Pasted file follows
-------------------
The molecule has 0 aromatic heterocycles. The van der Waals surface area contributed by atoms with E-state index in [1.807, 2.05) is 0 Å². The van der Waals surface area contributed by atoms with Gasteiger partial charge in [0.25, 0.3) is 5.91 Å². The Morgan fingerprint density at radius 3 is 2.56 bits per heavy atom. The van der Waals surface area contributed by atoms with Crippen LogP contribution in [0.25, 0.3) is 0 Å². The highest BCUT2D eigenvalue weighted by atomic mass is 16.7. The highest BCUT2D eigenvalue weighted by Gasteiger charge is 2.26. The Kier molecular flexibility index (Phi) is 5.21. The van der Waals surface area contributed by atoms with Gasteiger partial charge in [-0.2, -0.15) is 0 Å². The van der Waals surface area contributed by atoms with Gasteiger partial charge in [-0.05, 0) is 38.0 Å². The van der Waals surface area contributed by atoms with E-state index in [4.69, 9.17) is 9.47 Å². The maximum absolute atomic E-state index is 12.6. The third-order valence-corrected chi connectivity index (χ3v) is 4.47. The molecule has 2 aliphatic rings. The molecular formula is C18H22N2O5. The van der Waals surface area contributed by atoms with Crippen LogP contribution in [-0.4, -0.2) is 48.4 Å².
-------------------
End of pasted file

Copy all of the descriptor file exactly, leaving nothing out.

The molecule has 0 aromatic heterocycles. The van der Waals surface area contributed by atoms with E-state index in [1.807, 2.05) is 0 Å². The van der Waals surface area contributed by atoms with Gasteiger partial charge in [0.25, 0.3) is 5.91 Å². The Morgan fingerprint density at radius 3 is 2.56 bits per heavy atom. The van der Waals surface area contributed by atoms with Crippen LogP contribution in [0.25, 0.3) is 0 Å². The highest BCUT2D eigenvalue weighted by atomic mass is 16.7. The highest BCUT2D eigenvalue weighted by Gasteiger charge is 2.26. The Kier molecular flexibility index (Phi) is 5.21. The van der Waals surface area contributed by atoms with Gasteiger partial charge in [-0.2, -0.15) is 0 Å². The van der Waals surface area contributed by atoms with Gasteiger partial charge in [-0.05, 0) is 38.0 Å². The van der Waals surface area contributed by atoms with E-state index in [4.69, 9.17) is 9.47 Å². The maximum absolute atomic E-state index is 12.6. The third-order valence-corrected chi connectivity index (χ3v) is 4.47. The molecule has 2 aliphatic rings. The molecular formula is C18H22N2O5. The van der Waals surface area contributed by atoms with Crippen LogP contribution in [-0.4, -0.2) is 48.4 Å².